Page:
Simon: “Connected Planning is a process that brings people together to collaborate and make decisions over a common set of goals, assumptions, drivers, and information. It’s also an everchanging process that has to ebb and flow with the market and other conditions. Therefore, you need people that understand the power of collective decision making based on facts and analysis. The people who say, ‘we’ve always done it like this, so we will continue’ need not apply.”

What's the best approach when changing the conversation to focus on Connected Planning versus traditional planning within a company?

Simon: “The first thing you have to do is to show people how collaborating and having a connected decision-making platform changes the way you do business and makes it more efficient for everyone. You have to show people in the organization the value of using Connected Planning, but more importantly, you have to make their lives easier—show them something that they could not see before. Give them insight into what drives the business, what stalls the business, and the results of their actions if they make a different decision. The ability to help people make quicker, more accurate, more informed, and more collaborative decisions is the value you're trying to sell them on. At the end of the day, no one really wants to be head down in a spreadsheet every single day, footing and tying data. They'd rather be making business decisions and executing plans on a solid factual foundation. Knowledge is power.

"Connected Planning is, of course, inherently the most logical way for a company to make decisions. It connects people, plans, and data across the enterprise, pushing decision making to the outer edges of the business where the magic happens. But execution and making decisions on business insights is the important and hardest thing to achieve.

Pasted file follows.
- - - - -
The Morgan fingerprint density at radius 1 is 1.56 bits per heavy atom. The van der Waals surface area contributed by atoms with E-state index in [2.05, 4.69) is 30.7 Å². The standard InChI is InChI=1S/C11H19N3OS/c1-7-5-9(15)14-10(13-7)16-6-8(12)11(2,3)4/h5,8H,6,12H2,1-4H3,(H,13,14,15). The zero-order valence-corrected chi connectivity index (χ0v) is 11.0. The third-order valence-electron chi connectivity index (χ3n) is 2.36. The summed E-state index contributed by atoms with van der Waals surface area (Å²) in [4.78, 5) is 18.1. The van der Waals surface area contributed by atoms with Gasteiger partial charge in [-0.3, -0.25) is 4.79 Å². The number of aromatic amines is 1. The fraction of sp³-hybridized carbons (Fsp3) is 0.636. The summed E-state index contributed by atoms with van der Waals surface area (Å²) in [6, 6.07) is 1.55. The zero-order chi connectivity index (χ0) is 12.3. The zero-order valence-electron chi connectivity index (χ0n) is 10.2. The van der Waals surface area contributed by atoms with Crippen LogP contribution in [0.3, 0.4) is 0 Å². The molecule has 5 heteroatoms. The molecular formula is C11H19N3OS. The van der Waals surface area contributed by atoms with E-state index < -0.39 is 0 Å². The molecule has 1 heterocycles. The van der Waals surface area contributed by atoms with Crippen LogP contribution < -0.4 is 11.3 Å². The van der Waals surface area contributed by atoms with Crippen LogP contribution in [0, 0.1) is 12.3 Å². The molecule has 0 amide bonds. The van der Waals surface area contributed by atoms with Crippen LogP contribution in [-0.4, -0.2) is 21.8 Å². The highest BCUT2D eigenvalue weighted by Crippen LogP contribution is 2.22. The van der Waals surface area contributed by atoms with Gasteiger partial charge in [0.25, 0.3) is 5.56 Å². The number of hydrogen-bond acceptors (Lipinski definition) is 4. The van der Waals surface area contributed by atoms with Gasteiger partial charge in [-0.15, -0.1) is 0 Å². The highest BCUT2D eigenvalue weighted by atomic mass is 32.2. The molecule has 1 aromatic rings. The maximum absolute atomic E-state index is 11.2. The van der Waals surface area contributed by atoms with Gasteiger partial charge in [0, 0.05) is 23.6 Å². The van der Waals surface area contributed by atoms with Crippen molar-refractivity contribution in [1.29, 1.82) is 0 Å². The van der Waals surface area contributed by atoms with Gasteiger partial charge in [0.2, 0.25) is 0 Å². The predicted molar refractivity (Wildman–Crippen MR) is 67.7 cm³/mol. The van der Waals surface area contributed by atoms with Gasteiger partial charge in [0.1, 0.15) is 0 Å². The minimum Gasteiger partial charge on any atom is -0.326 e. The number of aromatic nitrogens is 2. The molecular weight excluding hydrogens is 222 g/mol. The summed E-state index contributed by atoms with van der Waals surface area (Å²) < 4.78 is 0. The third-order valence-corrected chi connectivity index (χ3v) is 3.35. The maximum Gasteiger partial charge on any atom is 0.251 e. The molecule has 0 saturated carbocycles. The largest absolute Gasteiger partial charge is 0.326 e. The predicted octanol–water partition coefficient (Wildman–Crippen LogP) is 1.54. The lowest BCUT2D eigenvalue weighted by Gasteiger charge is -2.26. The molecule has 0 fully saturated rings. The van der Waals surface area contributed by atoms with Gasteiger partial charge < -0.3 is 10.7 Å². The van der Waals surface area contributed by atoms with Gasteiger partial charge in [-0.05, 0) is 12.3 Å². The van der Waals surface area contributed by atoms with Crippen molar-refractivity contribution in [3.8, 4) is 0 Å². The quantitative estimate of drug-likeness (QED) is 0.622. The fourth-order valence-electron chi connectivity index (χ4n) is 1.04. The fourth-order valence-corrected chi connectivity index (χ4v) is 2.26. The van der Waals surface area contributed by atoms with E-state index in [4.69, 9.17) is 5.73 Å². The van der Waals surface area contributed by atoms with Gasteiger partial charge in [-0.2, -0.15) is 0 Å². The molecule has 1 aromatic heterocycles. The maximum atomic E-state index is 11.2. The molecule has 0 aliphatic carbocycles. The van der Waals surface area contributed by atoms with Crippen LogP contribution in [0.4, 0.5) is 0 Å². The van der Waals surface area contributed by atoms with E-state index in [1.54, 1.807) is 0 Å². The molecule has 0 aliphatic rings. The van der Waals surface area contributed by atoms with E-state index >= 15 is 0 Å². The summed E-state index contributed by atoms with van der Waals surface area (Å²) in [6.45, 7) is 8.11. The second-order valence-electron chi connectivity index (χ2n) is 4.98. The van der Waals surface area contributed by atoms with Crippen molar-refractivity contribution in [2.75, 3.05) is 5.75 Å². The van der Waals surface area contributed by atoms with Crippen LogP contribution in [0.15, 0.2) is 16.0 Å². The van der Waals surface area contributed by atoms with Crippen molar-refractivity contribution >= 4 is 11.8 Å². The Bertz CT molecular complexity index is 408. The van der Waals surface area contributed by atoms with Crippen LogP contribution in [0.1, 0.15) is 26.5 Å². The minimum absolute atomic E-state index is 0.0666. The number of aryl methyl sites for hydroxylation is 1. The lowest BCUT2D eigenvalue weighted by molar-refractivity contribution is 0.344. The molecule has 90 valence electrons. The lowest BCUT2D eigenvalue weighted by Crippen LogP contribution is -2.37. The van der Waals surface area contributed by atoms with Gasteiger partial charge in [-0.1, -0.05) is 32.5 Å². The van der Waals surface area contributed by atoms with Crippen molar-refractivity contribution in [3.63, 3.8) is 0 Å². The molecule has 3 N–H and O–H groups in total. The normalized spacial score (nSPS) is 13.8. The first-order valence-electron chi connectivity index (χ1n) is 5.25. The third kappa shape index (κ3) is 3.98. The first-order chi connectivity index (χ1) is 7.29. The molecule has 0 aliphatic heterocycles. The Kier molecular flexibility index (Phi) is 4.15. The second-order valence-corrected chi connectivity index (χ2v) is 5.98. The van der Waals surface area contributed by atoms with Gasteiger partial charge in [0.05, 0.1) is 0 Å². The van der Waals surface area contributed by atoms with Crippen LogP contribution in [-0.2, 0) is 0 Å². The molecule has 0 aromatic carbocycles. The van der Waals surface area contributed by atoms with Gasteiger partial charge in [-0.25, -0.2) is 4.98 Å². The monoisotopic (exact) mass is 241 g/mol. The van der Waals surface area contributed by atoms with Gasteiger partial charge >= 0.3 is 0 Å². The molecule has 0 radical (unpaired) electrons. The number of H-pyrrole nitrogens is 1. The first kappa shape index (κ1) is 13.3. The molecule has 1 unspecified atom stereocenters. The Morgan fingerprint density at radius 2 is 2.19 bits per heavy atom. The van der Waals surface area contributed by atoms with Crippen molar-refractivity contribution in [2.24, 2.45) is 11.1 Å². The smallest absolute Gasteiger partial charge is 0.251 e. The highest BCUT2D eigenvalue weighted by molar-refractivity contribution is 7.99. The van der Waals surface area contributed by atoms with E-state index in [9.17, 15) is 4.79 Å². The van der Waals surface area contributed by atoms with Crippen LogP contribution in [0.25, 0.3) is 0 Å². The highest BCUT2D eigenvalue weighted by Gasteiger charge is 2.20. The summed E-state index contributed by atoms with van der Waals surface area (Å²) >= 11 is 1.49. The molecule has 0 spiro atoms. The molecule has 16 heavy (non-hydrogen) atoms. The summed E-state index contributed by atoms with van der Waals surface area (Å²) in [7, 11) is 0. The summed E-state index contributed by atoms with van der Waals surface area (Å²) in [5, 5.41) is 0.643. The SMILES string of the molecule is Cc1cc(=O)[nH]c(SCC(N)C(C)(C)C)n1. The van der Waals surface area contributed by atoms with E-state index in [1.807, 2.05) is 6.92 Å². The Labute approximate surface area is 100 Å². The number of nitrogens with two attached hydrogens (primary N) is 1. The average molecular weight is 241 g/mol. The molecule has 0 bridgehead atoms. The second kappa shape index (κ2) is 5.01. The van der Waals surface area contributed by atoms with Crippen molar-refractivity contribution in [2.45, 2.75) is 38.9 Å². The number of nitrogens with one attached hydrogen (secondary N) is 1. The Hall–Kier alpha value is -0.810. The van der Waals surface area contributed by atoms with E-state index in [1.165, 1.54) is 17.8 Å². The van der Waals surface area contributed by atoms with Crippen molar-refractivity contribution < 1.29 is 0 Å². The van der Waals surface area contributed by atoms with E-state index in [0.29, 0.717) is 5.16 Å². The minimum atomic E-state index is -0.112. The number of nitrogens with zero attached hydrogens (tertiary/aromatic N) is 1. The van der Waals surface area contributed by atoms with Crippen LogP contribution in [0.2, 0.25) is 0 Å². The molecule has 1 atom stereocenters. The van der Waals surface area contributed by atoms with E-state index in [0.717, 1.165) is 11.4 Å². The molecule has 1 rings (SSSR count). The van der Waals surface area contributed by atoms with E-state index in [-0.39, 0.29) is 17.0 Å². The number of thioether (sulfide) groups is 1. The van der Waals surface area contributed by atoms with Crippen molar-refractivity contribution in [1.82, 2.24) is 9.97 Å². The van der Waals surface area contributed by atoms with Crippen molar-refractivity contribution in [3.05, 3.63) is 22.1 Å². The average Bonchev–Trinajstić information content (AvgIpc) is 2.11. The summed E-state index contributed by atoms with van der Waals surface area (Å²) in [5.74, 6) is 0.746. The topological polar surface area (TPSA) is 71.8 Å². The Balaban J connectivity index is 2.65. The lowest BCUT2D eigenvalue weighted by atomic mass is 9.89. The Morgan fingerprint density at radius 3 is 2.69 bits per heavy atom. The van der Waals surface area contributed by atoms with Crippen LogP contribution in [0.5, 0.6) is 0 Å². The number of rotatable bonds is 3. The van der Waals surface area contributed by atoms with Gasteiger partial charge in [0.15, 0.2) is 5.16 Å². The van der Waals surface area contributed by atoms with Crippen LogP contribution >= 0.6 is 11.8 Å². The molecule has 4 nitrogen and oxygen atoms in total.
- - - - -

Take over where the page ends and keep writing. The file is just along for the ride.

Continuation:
"Companies are realizing that they need to start acting like startups or, at the very least, foster a culture of entrepreneurial attitudes and actions—in other words, the ability to change and pivot when needed, but at scale. The only way you can do that is to have a platform that can ebb and flow with a large organization and can allow people to tweak and make decisions and change business models on the fly but at huge scale.”

What impact does the Chief Planning Officer have on the “people” pillar of Connected Planning?

Simon: “When companies start their Connected Planning journey, they will have multiple business functions that are connected within themselves but struggling to connect across business function lines or silos as they currently exist. You need a senior leader, with a seat at the executive table, who can take a holistic view across the entire organization. Someone who understands the strategic objectives of a company and translates those objectives into tasks, goals, and actions that can be executed in the operational areas of the business.

"The reason startups are so lean and agile is because all of their business functions are usually in one room—they’re collaborating in real-time. They are changing things on the fly and ebbing and flowing with the business process. When you become a bigger organization, the ability to naturally collaborate and execute starts to wane because people start going into silos. Things become complex and dispersed, making that natural collaboration less natural. As a result, you have to have an executive that recognizes that the flow of data, decisions, and collaboration needs to happen across business functions. That individual needs to be able to bring those silos together and keep them together by using a platform that fosters that needed collaboration. Unless you have a single steward that can do that in the context of decision making, you’re going to struggle.

"What we see today, talking with our customers and senior executives in organizations, is that the need to be agile, act like a startup, bend with change, and speed up the process of analyzing data, modeling scenarios, and making decisions, is more strategic and important than ever. In fact, it’s mission-critical now. As a result, the emergence of the Chief Planning Officer has become a topic of conversation in many board rooms. That individual needs to set up the central function that can start to bring people together and use the same plans/decisions across the organization—that’s our dream for our customers. It’s getting the mechanics of making the decision out of the way and freeing up your workforce to do what they were meant to do—make decisions.”

More from Simon Tucker:

Connected Planning brings people together, promoting collaborative decision making, greater insight from collective intelligence, and rapid alignment to business changes. In part two of our Connected Planning pillars series, we will talk to Simon about the “data” pillar and how a single, secure source of information promotes deeper collaboration and faster decision making.